At location of defect Kurtosis is a good indicator

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Vibration Signal Frequency Analysis (FFT)


Time domain averaging for Gear Vibration Allows defect to be accentuated efficient data reduction method (N segments down to 1) reduces random noise suitable for periodic/repetitive signals a trigger is necessary to mark the start of each segment
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Gears
Gearbox faults and symptoms
Fault eccentric gears gear-mesh wear Frequency gear mesh gear mesh Spectrum Time Waveform gear mesh with sidebands at frequency of eccentric gear gear mesh with sidebands at frequency or worn, scored, or pitted gear(s); sometimes , 1/3, harmonics of gear mesh gear mesh with orders and sidebands at frequency of pinion or gear pulses in time waveform; natural frequencies in spectrum gear mesh and orders in spectrum; varying gear-mesh amplitude in time waveform shaft frequency plus low-amplitude orders

improper backlash of end float

gear mesh

broken, cracked, or natural chipped gear teeth frequencies gearbox distortion gear mesh and/or natural frequencies

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Gears
Gear-mesh problems are attributed to uneven wear, improper backlash, scoring, and eccentricity. The characteristics in the spectrum are the appearance of gear-mesh with sidebands at the frequency of the speed of the faulty shaft. Badly worn gears will show multiples of gearmesh frequency with sidebands.

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Gears

Gear Spectrum
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Gears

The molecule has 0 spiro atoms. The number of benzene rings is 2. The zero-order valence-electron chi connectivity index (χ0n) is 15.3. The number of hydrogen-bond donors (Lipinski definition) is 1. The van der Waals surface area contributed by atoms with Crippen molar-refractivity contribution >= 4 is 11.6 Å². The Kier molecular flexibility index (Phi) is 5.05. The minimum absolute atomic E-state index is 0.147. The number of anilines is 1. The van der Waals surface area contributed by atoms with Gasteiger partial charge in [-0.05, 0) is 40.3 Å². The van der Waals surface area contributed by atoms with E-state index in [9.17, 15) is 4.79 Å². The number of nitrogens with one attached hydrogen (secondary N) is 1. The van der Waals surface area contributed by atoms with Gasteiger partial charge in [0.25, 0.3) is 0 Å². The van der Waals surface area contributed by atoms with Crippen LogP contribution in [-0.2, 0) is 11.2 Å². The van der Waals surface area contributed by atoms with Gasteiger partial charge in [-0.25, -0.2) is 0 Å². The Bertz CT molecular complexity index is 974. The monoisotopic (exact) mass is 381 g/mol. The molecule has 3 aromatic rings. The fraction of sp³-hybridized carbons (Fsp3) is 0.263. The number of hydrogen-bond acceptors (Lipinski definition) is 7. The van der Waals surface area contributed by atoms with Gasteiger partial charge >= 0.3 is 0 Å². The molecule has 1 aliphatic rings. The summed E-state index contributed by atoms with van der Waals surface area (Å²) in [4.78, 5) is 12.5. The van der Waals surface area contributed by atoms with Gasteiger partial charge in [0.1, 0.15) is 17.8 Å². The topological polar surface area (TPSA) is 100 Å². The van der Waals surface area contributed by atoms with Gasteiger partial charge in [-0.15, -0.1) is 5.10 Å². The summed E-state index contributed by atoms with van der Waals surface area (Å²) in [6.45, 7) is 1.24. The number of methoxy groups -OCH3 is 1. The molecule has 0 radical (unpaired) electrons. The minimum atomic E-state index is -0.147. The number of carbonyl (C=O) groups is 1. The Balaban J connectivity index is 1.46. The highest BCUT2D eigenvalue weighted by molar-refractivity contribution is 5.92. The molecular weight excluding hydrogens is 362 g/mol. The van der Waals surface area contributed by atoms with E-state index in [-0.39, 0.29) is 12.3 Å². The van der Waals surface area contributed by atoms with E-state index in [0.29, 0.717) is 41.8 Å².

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Gears
Gear spectra for specific faults: Normal

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Gears
Gear spectra for specific faults: Normal

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Gear Failures

Normal gear set frequency spectra peaks are symmetrical (paired and equal)
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Gears
Gear spectra for specific faults: Normal (changing load)

Unloaded gear sets have much higher vibration levels than loaded gear sets
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Gears
Gear spectra for specific faults: Normal (changing load)

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Gears
Excessive Tooth Load

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Gears
Tooth wear

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Gears
Tooth wear

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Gears
Tooth wear

Gear tooth wear or excessive clearance changes sideband spacing


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Gears
Gear eccentricity and backlash

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Gears
Gear Eccentricity and Backlash

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Gears
Gear misalignment

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Gears
Gear Misalignment

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Gears
Cracked or broken gear tooth

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Gears
Cracked or Broken Teeth

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Gears
Cracked or Broken Teeth

A broken tooth may produce an asymmetrical sideband profile


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Gears
Cracked or Broken Teeth

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Gears
Gear Loose Fit

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Gears
Gear Assembly Problem

GAPF Gear Assembly Phase Frequency


(defines groups of teeth that come into contact during meshing)
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Gears
Gear Hunting Tooth Problem
Special tooth repeat problem on gear sets. A mating flaw on one faulty gear tooth and one faulty pinion tooth match up once every few revolutions. NA = Assembly Phase Factor defines the timing when given sets of teeth will come into repeated contact with one another. FHT frequency of Hunting Tooth = GMF x NA TGear x TPinion
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November 8, 2010